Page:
With diabetes, you’re never too young to die

I’ve got to tell you, this latest diabetes study really blew my socks off. And needless to say, that’s not so easy to do…

After all, it’s part of my job to be (and remain) extremely familiar with the very worst consequences of this slow, insidious disease. Blindness, amputation, heart disease, impotence… the list is as long as it is terrifying. And while it may take years to do it, don’t kid yourself into thinking it won’t kill you.

Because guess what? It can, and it will. Even if you’re young. Which brings me back to this study I’m having such a hard time wrapping my head around…

Researchers analyzed data from a group of more than 14,000 Danish subjects between the ages of one and 49 years old, all whom had died over the course of a decade. And as it turns out, diabetics accounted for a disproportionate number of these deaths — both sudden cardiac deaths and deaths from any cause.

Now, we’ve always known that diabetes increases all kinds of disease risks. So, its role in premature death isn’t surprising by itself. What’s surprising, though, is just how seriously we’ve underestimated the impact of this disease among its youngest patients — at least according to this study’s findings.

Roughly five percent of the study’s deceased patients had diabetes — most were type 1 diabetics (70 percent, to be exact), while 30 percent were type 2 diabetics.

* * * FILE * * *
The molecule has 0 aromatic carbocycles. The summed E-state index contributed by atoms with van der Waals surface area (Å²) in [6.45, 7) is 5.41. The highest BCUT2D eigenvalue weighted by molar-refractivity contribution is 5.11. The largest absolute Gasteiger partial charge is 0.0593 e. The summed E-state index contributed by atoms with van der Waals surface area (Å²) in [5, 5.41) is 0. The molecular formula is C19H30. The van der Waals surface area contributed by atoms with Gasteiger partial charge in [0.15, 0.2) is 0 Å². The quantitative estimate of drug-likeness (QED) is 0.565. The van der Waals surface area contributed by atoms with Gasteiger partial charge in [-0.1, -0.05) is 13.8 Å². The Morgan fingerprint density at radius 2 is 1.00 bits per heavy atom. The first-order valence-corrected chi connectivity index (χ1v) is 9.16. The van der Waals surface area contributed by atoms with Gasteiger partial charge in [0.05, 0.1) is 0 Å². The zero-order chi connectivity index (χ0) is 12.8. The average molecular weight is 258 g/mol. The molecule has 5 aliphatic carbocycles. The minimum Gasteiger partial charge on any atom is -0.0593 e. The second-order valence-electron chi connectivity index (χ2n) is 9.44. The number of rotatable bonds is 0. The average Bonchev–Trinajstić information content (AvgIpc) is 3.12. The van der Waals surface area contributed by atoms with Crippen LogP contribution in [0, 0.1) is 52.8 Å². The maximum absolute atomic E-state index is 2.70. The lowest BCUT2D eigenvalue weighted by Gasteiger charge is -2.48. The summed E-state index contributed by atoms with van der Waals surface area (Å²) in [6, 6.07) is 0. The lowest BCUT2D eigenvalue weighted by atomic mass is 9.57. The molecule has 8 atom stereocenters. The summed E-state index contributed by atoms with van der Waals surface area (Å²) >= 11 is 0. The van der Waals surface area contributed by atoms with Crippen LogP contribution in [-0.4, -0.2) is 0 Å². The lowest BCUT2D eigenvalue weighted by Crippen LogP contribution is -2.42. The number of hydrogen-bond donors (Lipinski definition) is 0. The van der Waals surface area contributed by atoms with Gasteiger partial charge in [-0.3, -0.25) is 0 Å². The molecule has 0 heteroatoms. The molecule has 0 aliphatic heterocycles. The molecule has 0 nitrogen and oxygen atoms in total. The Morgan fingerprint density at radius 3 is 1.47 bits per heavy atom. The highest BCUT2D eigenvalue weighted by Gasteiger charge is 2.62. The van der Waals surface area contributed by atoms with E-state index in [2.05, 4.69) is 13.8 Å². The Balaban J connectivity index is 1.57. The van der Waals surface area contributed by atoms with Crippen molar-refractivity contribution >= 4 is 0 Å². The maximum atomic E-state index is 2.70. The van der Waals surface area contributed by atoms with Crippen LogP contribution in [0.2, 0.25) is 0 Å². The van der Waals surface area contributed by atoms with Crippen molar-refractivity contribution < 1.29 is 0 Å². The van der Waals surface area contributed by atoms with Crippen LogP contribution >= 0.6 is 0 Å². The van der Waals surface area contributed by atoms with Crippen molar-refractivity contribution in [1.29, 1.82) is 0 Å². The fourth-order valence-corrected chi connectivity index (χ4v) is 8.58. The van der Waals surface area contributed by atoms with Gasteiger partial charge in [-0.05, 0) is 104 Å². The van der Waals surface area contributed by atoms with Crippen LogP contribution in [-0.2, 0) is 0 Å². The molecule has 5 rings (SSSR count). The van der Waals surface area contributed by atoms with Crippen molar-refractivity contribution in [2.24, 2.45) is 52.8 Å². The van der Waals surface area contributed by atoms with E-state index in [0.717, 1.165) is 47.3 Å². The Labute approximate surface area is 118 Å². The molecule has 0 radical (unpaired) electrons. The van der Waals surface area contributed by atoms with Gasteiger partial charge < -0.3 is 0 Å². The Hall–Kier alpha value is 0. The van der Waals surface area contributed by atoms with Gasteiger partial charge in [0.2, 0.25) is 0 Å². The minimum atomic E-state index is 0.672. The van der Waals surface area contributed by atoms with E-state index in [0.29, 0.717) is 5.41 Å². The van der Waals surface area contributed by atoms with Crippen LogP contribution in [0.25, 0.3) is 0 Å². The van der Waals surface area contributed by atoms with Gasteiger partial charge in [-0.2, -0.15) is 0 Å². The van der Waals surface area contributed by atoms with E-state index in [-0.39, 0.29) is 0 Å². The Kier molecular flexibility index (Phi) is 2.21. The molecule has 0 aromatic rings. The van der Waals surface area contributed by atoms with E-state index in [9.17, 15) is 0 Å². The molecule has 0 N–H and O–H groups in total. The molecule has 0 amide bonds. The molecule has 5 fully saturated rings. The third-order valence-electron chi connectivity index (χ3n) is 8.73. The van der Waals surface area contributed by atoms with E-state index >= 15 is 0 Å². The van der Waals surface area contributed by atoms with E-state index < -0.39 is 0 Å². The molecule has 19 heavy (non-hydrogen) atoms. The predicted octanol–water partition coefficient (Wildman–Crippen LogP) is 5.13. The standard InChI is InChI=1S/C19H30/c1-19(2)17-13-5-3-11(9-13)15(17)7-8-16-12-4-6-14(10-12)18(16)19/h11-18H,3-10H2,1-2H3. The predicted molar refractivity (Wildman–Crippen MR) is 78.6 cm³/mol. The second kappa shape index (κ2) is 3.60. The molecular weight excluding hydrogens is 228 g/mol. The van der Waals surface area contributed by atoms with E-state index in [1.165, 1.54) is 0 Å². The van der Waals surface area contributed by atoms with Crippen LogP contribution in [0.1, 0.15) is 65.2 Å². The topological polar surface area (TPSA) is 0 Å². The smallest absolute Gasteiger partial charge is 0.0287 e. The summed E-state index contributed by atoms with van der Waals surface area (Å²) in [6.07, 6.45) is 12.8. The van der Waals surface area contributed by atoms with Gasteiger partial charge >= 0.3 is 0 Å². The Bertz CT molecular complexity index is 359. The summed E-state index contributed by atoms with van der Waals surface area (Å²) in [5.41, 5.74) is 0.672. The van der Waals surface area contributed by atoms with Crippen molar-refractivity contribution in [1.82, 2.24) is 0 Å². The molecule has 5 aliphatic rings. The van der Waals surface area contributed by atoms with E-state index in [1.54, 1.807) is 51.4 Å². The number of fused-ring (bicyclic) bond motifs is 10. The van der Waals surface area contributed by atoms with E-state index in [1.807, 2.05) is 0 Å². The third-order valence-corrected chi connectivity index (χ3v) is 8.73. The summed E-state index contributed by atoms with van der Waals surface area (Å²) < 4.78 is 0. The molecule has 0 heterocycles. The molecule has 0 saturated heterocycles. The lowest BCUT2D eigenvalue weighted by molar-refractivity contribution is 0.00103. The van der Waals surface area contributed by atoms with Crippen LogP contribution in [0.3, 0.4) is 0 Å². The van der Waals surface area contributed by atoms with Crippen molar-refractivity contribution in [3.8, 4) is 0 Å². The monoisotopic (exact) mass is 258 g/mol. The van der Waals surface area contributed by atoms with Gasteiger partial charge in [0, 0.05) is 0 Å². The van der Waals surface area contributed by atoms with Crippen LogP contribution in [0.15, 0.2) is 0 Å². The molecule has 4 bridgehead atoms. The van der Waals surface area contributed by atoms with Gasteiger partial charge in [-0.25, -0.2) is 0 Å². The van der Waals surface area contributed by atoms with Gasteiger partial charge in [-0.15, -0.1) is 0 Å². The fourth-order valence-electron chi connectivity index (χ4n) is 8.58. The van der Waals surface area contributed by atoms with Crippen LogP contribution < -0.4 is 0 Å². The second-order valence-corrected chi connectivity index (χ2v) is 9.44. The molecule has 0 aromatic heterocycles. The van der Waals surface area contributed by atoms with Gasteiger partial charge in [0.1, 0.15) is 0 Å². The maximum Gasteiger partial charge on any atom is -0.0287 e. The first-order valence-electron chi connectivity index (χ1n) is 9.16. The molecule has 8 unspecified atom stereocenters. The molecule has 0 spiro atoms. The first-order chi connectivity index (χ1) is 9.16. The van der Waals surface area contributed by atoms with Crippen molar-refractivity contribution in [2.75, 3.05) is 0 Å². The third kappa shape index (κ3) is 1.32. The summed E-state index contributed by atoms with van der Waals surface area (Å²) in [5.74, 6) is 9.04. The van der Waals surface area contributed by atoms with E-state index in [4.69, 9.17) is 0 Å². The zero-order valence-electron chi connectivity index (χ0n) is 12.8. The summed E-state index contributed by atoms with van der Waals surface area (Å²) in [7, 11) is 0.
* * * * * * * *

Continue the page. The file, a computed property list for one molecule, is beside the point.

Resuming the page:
Researchers also found that more of the deceased diabetics had heart disease — 20 percent, as compared to just 7 percent of non-diabetics. Ultimately, there were 35 sudden heart deaths among the diabetics. Of those, an irregular heartbeat was most often attributed to sudden heart death in the patients under 35. In the over 35 group, a swift majority died from coronary artery disease.

That’s compared to just five sudden heart deaths among non-diabetics. In other words, we’re looking at a seven-fold increase in risk of sudden heart death among diabetics. But these young diabetics also died at a rate that was nearly five times higher than their non-diabetic counterparts, regardless of the cause.

It’s not hard to see the bottom line here. Diabetes kills — and it doesn’t care how old you are. It will take you down just the same.

This message is especially important for type 2 diabetics to hear. Because ultimately, you can stop, and even reverse, the damage. But not if you don’t know you have it in the first place — and ultimately, rates of undiagnosed diabetes remain sky high.

High blood sugar can silently destroy your body for years before the most serious complications set in. So it’s no wonder so many people discover their diabetes too late. That’s at least one of the reasons we’re in the midst of an epidemic in the first place. (Well, that and the dietary deception perpetuated by Big Agribusiness with the help of our very own government—but I’ll save that rant for another day…)

So I’ll leave you with this urgent piece of advice: Get tested for diabetes early — and keep getting tested routinely, especially if you have a history of diabetes within your family. And remember that fasting blood sugar levels can only tell you so much.

You’ll also need to know your HbA1C (also known as the A1C or hemoglobin A1C test) — a measure of your blood sugar control over a longer period of time. This is a routine test you can ask your primary care physician for.

Generally, an HbA1C under 5 is healthy. A result between 5 and 6 indicates prediabetes. And anything above 6 is considered diabetes. The sooner you know what your number is, the better.

For more drug-free strategies to prevent and reverse type 2 diabetes, prediabetes, and metabolic syndrome, refer to my Metabolic Repair Protocol. You can learn more about this online learning tool, or enroll today, by simply clicking here.